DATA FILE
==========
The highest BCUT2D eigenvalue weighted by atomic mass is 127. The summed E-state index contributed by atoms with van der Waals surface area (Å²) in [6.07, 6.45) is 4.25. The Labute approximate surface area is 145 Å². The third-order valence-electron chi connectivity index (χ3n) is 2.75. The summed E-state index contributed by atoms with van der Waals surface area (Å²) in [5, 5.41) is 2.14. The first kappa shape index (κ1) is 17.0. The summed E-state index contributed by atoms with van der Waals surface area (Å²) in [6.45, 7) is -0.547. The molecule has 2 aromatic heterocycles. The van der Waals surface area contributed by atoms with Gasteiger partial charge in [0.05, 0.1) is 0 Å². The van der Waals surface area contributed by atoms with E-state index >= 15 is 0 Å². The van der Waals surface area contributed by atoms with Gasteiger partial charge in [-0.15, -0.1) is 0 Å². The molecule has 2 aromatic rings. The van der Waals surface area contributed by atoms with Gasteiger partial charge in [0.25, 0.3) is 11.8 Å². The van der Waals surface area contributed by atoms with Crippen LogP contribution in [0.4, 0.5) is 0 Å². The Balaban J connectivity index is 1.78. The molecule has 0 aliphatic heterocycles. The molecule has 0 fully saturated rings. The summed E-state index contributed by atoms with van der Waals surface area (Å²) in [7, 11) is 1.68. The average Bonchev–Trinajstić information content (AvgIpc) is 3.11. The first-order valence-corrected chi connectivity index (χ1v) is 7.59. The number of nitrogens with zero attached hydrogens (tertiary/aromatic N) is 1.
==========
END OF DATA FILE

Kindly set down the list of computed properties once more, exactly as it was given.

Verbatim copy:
The highest BCUT2D eigenvalue weighted by atomic mass is 127. The summed E-state index contributed by atoms with van der Waals surface area (Å²) in [6.07, 6.45) is 4.25. The Labute approximate surface area is 145 Å². The third-order valence-electron chi connectivity index (χ3n) is 2.75. The summed E-state index contributed by atoms with van der Waals surface area (Å²) in [5, 5.41) is 2.14. The first kappa shape index (κ1) is 17.0. The summed E-state index contributed by atoms with van der Waals surface area (Å²) in [6.45, 7) is -0.547. The molecule has 2 aromatic heterocycles. The van der Waals surface area contributed by atoms with Gasteiger partial charge in [0.05, 0.1) is 0 Å². The van der Waals surface area contributed by atoms with E-state index >= 15 is 0 Å². The van der Waals surface area contributed by atoms with Gasteiger partial charge in [-0.15, -0.1) is 0 Å². The molecule has 2 aromatic rings. The van der Waals surface area contributed by atoms with Gasteiger partial charge in [0.25, 0.3) is 11.8 Å². The van der Waals surface area contributed by atoms with Crippen LogP contribution in [0.4, 0.5) is 0 Å². The Balaban J connectivity index is 1.78. The molecule has 0 aliphatic heterocycles. The molecule has 0 fully saturated rings. The summed E-state index contributed by atoms with van der Waals surface area (Å²) in [7, 11) is 1.68. The average Bonchev–Trinajstić information content (AvgIpc) is 3.11. The first-order valence-corrected chi connectivity index (χ1v) is 7.59. The number of nitrogens with zero attached hydrogens (tertiary/aromatic N) is 1.